Reporting with Hills Pride

The Trailblazer

Reporting with Hills Pride

The Trailblazer

Reporting with Hills Pride

The Trailblazer

If The Shoe Fits: Ensuring Your College Is Tailor-Made For Your Own Strengths and Pursuits

Students are often very influenced by their peers and by social media, two large deciding factors on where people go to college. Today’s society is college obsessed, and there are very few people, if any, who have not yet jumped on this college-crazy bandwagon. Students who get into Ivy Leagues are praised and idolized, and it’s easy to assume that those who do not get into a familiar school will eventually be forgotten.  Every day, I find myself talking about college visits, tests, or extracurriculars, and I justify it all by claiming that sacrificing relaxation or a social life will pay off later. I’m sure many of you are the same, constantly looking up what GPA you need to get into x college on Naviance, or even going to extreme lengths to cram endless hours of studying into one day for a sliver of relaxation the next.  All this coupled with the paralyzing fear that nothing will ever be enough can lead to a lot of anxiety. An incredible amount of self-worth at Pascack Hills is determined by grades, how well you can cope with stress, and what college you will ultimately devote yourself to.  Students scour the entire country looking at schools their friends have gone to, or schools with the highest ranking, but deciding on a school based on narrow reasoning has its faults. By choosing a college based on name and prestige alone, many students may end up unhappy and uncomfortable in a setting that should feel natural and accommodating.

However, the college search itself does not need to be so stressful. There are over 4,000 different colleges to choose from in the United States, each one unique and better than the next in its own way. In an attempt to ease your minds about a very important decision in your life, here are 6 bits of advice to help ensure your college search is less stressful than your average school day.

1. Begin with researching schools that match your academic level. Many students are enraptured with the lure of Ivy League schools, but the reality is that the requirements to be accepted to these elite few are very narrow. Instead, examine your GPA, and your standardized test scores and visit schools within an attainable range. However, if you love a school and believe fervently in its policies and programs, and it is a little out of your reach, go for it. There’s no harm in aiming high. Just be sure not to waste your time and energy on a renowned school, solely basing your decision on a reputation.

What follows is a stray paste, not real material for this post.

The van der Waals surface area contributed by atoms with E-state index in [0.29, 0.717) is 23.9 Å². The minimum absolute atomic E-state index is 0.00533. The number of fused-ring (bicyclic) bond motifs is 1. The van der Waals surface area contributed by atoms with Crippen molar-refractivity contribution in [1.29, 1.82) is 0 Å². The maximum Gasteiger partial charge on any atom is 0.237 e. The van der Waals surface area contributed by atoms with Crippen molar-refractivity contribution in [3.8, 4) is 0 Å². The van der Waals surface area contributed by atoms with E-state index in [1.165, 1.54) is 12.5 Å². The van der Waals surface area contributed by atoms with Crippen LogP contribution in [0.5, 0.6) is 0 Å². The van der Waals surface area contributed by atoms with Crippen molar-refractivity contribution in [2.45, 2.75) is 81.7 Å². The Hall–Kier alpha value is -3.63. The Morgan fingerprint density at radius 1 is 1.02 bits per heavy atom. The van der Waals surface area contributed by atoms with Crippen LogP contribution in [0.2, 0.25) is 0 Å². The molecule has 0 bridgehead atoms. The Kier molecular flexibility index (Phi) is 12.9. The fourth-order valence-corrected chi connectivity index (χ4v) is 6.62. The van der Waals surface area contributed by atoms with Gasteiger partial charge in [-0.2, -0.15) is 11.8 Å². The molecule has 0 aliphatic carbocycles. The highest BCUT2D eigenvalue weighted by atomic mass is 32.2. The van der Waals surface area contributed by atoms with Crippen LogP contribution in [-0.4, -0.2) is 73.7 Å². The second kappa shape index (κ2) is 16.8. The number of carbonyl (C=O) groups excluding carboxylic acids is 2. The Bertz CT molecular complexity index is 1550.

2. Visit a variety of college campuses in different settings.  Does the school have a traditional campus, or is it in an urban setting? This may seem like an obvious factor to consider when looking at colleges, but it really is important. Depending on your comfort zone, it might be important to choose a different type of campus. Opportunities can be different and experiences can vary depending on the environment you choose.

3. Go on campus visits during the school year. Many people choose to go on college tours in the summertime when they have more free time and their whole family can come with them, but this has its downfalls, too. Going during the summer means that the greater majority of college students will not be at school. It is important to visit these colleges while they are in session, because exposure to the types of students at that particular university attracts is vital. They may enhance your attraction to the school, or they may lessen your interest. Additionally, if you are visiting a college, you want to see it when it is in full swing, not when life on campus has dwindled down.

4. Research schools that have programs that you are interested in. If you’re into dance, chemistry, art, or international studies, make sure that the colleges you are looking at are proficient in these areas and that, should you go there, they will provide you with the best programs.

5. Look into how large the Greek life is. Do they have a high percentage of students involved in sorority and fraternity life, or none at all? You definitely want to look into this and see if Greek life is something that you want to be a part of during your college years.

6. Look past the information session as many of these can be near carbon copies of one another. I have been to many, and while some do stand out, others become monotonous because the same thing has been said hundreds of times before. Utilize sites like College Prowler, which can be accessed at, that invite students to post insights and information about their colleges. Through these sites, it is easy to compare and contrast several different colleges.

While it may be near impossible to obliterate the college obsession, it is more probable to decrease the stress levels of students. By using these tips and taking advantage of your resources, looking for the college that fits you the best won’t be such a stressful ordeal.

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